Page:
Father Paolo Dall'Oglio was walking in the rebel-held city of Raqqa in the east of Syria when he was abducted by a group linked to al-Qaeda, Reuters reported.
Members of the Islamic State of Iraq and the Levant were angered by the priest’s criticism of violence against Kurds on the Turkish border, Reuters said.
On Monday night Kristyan Benedict, a campaign manager for Amnesty International, said a source had informed him that the priest was safe. The priest would update his Facebook page within 30 minutes, Benedict said on Twitter, although no news has been posted to date.
The Italian Ministry of Foreign Affairs told The Local it was currently looking into the reported kidnapping.
Dall’Oglio was expelled from Syria by the Assad regime in June 2012 after holding a memorial service for an opposition activist. It is not known when he re-entered the country, although a number of people have been smuggled across the Lebanese border in recent months.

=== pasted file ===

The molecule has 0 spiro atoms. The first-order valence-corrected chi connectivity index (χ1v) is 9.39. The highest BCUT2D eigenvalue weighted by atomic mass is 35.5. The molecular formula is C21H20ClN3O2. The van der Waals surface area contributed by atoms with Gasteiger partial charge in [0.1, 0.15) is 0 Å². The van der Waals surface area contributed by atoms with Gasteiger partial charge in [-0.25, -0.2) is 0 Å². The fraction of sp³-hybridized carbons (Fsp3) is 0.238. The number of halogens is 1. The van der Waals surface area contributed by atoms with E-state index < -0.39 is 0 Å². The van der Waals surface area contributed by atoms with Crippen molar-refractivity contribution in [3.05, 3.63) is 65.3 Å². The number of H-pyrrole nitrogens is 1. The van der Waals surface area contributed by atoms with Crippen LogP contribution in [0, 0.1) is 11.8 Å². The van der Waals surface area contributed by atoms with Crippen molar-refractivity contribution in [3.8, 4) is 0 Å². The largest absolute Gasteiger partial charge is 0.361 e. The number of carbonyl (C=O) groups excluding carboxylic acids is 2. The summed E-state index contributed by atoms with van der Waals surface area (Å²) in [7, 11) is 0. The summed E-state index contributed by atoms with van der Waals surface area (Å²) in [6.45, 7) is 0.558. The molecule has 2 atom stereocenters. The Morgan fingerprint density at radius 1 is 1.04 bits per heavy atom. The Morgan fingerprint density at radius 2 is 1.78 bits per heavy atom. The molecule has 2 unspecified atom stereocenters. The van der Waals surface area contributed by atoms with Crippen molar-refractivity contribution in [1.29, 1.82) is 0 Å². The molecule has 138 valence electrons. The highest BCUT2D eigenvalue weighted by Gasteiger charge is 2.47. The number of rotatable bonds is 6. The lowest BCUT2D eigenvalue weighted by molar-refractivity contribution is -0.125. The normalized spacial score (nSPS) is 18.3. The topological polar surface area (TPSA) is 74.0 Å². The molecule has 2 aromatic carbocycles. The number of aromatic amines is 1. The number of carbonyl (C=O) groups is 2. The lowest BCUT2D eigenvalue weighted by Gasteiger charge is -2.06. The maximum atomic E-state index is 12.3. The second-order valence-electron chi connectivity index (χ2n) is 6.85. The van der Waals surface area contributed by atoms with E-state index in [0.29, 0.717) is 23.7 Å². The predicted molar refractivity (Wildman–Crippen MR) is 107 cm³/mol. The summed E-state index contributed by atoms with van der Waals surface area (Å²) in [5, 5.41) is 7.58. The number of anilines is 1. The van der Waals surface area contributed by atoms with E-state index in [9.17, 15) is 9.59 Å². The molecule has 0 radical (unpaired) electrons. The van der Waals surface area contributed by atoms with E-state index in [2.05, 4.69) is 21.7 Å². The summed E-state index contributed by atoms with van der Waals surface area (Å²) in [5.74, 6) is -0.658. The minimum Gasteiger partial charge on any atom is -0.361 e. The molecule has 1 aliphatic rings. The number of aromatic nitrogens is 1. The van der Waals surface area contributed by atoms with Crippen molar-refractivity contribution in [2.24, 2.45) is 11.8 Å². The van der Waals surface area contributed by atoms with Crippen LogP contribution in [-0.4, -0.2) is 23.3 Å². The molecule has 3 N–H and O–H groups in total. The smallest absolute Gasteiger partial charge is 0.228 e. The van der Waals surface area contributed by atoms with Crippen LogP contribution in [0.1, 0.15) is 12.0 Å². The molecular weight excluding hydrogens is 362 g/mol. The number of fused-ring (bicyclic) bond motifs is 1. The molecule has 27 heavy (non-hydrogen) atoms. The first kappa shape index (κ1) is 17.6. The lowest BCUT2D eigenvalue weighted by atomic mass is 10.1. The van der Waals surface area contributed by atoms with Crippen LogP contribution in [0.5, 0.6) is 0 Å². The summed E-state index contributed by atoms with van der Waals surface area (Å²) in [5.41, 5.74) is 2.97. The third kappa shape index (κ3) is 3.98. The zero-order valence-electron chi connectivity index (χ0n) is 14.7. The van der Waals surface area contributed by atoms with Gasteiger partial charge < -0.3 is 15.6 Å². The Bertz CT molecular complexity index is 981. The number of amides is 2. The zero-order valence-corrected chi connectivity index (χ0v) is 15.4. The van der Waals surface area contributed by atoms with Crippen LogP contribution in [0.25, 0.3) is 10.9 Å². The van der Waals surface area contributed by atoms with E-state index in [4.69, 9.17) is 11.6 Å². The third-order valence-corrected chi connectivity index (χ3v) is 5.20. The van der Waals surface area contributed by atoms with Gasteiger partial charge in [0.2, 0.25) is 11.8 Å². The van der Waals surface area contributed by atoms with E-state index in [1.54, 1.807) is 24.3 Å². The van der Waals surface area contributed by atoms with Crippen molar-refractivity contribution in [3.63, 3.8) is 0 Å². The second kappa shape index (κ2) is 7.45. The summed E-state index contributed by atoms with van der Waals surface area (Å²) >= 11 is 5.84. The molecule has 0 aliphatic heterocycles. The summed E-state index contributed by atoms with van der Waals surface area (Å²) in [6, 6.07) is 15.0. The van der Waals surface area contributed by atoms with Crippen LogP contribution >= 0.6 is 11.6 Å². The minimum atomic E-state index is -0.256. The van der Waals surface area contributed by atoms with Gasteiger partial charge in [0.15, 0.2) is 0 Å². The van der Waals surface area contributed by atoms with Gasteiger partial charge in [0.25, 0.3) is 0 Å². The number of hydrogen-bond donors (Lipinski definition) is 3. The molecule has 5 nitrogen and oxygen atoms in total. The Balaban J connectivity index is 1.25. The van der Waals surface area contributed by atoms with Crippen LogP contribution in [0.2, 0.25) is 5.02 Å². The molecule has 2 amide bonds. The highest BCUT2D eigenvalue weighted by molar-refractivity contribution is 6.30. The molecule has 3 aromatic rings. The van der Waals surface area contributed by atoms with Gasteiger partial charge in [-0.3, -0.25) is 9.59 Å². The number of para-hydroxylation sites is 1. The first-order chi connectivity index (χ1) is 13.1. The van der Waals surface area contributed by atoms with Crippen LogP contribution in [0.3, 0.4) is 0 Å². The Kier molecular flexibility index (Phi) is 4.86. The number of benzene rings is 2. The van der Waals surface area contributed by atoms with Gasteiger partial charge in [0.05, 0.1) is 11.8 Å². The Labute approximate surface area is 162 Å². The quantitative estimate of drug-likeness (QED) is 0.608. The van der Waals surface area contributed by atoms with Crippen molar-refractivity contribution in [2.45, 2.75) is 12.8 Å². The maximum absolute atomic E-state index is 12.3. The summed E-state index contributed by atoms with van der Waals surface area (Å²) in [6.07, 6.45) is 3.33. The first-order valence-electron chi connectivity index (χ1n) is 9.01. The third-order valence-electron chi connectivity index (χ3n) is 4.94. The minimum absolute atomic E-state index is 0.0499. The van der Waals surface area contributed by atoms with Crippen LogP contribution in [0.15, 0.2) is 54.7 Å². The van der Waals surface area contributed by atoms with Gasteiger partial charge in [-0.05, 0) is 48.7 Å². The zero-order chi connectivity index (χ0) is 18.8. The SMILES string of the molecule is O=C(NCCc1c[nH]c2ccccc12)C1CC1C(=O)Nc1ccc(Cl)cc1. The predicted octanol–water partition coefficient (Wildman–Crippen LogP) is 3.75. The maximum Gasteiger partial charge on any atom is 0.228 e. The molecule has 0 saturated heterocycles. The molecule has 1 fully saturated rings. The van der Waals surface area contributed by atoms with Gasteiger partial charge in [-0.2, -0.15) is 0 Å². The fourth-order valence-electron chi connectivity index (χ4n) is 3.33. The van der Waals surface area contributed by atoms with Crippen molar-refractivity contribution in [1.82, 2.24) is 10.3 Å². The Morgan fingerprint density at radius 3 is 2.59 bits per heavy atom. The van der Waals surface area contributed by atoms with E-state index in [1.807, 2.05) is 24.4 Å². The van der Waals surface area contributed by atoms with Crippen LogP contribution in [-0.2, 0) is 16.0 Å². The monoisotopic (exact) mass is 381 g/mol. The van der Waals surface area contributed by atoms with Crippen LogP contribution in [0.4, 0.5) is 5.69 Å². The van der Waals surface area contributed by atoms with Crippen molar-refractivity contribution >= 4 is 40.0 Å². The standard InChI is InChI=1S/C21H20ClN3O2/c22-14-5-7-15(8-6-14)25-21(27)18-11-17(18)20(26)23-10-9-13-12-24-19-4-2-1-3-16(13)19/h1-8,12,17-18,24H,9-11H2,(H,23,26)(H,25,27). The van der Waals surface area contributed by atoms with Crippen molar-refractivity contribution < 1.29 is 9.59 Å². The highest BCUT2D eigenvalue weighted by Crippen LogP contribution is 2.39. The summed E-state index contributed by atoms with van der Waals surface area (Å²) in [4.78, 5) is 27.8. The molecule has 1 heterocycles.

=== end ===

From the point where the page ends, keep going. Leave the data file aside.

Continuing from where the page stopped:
The priest is also known to be an outspoken critic of the regime and its reaction to the two-year uprising, which has left 100,000 people dead.
“How can we stay silent? We are in solidarity with the repression, not only because we don’t denounce the repression, but also because we negate there is repression,” he told The New York Times after being kicked out of the country.
In December he was awarded a peace prize by the region of Lombardy for his efforts to foster dialogue between Christians and Muslims in Syria.
Dall’Oglio lived in Syria for more than 30 years and is widely praised for his efforts to restore the Deir Mar Musa monastery north of Damascus.